Drivers threaten to increase fares by 20%
The Private Road Transport Commercial Operators Unions, together with the Ghana Private Road Transport Union (GPRTU), have threatened to increase transport fares by 20% if the government fails to reduce fuel prices.
According to them, they are disappointed in the government for not putting in place any stabilisation measure to curtail the hikes in fuel and petroleum products in the country.
“This half-hearted attitude of government does not promote the welfare of persons in the commercial transport business, even though commercial transport operators are the major consumers of petroleum and for that matter largely contribute to the clearance of legacy debts in the energy sector, through the Energy Sector Levy Act 2015 (Act 899) to Energy Sector Levy Act 2021 (Act 1064)”
In a joint press statement released on Tuesday and signed by the National Communication Officer for GPRTU, Mr. Abass Morro, noted that “Our disappointment stems from the failure of the government to commit to its assurance to operators that it will continue with efforts to prevent a steep rise in input cost.”
They added that based on this assurance, members of the Ghana Road Transport Co-ordinating Council agreed to increase transport fares by 13% on 2nd June, 2021.
The recent hikes in petroleum products, especially petrol and diesel, have led to an increase of 42 pesewas from May, 2021 to October 2021.
“This is because a litre of either petrol or diesel sold at GHC 6.08 in May 2021 is currently being sold at GHC 6.50 by the major oil marketing companies.
“This means that the price of a gallon of either petrol or diesel has increased from GHC 27.36 in May to GHC 29.25 in October, 2021 indicating an increment of GHC1.89 per gallon which adds more cost to our operations, without any cost recovery interventions by the state or government of Ghana,” the statement reads.
They said government must note that a commercial taxi driver who uses five gallons of petrol a day spends additional GHC9.45 which is almost GHC10.00 and the trotro driver who uses an average of 10 gallons of diesel a day spends additional GHC18.9, which is almost GHC20 daily since the increment.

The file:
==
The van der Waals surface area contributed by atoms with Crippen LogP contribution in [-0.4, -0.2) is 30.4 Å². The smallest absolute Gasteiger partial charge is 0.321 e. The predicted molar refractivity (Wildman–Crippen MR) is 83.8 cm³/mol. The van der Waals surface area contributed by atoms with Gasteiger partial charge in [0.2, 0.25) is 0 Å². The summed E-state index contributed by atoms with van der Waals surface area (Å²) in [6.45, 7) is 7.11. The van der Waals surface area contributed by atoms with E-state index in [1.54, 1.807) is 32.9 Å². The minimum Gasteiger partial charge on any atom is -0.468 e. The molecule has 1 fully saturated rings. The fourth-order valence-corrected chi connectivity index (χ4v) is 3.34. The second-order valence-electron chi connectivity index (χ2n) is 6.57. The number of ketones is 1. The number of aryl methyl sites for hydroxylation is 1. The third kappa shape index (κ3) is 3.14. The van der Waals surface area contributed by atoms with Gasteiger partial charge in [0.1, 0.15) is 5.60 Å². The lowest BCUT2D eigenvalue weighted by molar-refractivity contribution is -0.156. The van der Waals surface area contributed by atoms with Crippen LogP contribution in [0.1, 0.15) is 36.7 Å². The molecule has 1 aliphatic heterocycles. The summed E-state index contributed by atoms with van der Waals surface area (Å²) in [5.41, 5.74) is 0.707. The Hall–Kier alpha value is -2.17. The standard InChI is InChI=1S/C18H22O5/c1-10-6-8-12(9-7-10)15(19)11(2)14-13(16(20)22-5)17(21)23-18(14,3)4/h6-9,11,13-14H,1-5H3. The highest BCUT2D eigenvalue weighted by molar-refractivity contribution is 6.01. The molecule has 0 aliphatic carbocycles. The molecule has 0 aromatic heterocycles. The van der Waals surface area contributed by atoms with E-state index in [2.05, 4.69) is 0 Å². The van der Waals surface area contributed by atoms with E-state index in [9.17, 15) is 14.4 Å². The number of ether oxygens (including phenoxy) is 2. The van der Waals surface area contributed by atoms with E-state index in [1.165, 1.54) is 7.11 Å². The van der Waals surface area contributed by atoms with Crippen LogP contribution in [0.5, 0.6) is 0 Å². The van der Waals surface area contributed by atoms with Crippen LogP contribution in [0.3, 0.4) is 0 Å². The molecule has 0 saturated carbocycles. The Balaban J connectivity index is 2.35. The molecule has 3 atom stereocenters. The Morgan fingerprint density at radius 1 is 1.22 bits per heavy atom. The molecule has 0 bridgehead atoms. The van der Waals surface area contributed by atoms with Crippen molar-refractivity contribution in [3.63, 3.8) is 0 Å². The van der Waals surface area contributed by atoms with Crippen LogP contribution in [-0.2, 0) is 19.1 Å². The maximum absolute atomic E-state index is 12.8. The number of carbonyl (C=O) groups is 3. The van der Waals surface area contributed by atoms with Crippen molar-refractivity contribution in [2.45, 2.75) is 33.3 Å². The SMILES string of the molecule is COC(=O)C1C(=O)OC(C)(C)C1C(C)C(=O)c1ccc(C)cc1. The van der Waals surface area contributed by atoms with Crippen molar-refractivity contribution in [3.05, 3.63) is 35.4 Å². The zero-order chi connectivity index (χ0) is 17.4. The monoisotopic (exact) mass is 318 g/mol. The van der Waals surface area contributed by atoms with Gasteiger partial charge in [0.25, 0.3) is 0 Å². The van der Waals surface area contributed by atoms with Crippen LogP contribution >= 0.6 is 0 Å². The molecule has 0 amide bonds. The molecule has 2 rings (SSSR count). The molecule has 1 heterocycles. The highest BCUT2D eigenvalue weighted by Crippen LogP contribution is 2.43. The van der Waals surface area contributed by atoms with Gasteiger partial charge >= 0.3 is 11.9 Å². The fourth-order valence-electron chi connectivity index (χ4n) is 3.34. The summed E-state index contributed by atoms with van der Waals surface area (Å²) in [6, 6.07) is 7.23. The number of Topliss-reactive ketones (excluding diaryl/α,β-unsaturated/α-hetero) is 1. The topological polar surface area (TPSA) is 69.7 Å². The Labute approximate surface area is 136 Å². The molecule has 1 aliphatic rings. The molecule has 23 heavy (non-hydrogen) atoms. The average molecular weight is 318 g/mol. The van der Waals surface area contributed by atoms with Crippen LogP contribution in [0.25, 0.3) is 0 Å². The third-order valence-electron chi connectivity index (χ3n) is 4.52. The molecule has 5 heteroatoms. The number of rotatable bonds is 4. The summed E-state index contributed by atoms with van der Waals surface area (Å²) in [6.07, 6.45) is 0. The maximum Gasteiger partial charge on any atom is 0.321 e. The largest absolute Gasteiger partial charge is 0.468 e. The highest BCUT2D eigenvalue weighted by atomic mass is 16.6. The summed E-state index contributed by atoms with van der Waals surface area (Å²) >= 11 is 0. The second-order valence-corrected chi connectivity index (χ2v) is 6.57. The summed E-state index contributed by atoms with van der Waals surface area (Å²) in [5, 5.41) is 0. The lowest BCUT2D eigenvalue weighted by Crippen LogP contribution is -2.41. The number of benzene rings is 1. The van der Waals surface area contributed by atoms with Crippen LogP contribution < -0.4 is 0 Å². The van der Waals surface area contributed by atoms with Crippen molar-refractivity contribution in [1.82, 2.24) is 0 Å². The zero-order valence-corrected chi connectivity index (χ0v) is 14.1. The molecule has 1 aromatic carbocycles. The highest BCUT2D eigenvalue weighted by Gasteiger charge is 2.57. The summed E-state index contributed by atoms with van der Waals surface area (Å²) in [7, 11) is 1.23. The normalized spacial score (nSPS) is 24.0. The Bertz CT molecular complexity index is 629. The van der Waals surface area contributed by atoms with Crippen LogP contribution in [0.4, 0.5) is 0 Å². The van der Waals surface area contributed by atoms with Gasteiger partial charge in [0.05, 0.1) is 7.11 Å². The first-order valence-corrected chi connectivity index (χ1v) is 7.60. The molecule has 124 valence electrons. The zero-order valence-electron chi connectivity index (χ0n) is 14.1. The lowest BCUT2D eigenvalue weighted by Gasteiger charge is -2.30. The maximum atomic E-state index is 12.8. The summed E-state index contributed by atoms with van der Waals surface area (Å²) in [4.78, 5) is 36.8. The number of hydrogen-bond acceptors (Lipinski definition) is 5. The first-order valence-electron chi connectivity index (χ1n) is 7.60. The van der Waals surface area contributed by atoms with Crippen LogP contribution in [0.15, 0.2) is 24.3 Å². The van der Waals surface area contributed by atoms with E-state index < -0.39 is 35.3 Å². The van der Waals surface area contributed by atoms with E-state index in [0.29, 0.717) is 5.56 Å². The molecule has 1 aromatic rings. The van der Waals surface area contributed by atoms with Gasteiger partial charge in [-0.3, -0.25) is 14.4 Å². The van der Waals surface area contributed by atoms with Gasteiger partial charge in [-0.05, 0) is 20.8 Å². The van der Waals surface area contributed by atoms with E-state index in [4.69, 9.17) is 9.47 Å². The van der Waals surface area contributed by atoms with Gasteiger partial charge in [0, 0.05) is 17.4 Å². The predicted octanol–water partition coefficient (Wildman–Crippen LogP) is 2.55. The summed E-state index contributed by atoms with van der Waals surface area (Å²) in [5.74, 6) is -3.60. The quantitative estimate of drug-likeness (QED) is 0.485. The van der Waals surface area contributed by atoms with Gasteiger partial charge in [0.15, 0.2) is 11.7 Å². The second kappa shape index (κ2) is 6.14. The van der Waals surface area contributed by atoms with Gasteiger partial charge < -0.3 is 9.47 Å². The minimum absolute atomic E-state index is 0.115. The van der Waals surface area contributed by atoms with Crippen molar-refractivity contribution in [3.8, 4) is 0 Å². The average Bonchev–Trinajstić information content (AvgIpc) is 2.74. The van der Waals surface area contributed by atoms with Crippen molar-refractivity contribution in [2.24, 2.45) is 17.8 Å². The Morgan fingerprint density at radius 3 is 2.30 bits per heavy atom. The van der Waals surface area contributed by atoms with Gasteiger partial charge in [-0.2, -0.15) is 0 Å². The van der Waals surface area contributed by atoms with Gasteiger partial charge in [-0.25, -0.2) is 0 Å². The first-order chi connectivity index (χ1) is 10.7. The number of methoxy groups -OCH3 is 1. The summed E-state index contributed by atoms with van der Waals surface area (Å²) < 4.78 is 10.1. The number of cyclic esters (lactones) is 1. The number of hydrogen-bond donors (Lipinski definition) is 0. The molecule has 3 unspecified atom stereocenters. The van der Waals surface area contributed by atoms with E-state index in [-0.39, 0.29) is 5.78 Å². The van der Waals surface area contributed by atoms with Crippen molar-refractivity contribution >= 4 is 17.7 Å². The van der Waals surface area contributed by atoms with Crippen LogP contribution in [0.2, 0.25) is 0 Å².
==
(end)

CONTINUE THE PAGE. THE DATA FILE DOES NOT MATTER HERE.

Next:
“These increments have reduced our real income because we need to add more of our income to buy the same litres of products we bought in May this year.”
They said, aside from the effect of the increment in petroleum prices on our daily sales, there has also been about a 10% surge in the prices of spare parts they buy to maintain their vehicles.
According to them, the government has been silent on these increments while the commercial transport operator continues to suffer because of the government’s negligence and silence.
“We, therefore, urge government to review the taxes on petroleum products especially diesel and petrol since the taxes, levies or margins that go to government and its agencies make up GHC2.43 on each litre of fuel bought.”
They believe the commercial transport operator pays about GHC11 to the government when a gallon of diesel or petrol is bought and an average of GHC55 per five gallons daily.
“The trotro driver also pays GHC110 for 10 gallons of diesel to the government and its agencies daily. These taxes and margins or levies on the daily basis are higher than our daily returns making us poorer, compared to other businesses in the country.”
They have, therefore, urged government to, as a matter of urgency, scrap the following taxes in the petroleum price build up; Special Petroleum Tax (46pessewas/Litre), Price Stabilisation and Recovery Levy (16 pessewas/litre), BOST Margin (9 pesewas/litre) and Sanitation and Pollution Levy (10 pesewas/litre).
“We also believe that the Energy Debt Recovery Levy and the Energy Sector Recovery Levy should be merged and reduced to 30 pesewas per Litre.
“If government does not remove or review the taxes downwards, then we will have no alternative than to increase our fares by 20% to recover the cost of our operations and debt we have incurred during these price increments”Share on Facebook Share on Twitter Share on Pinterest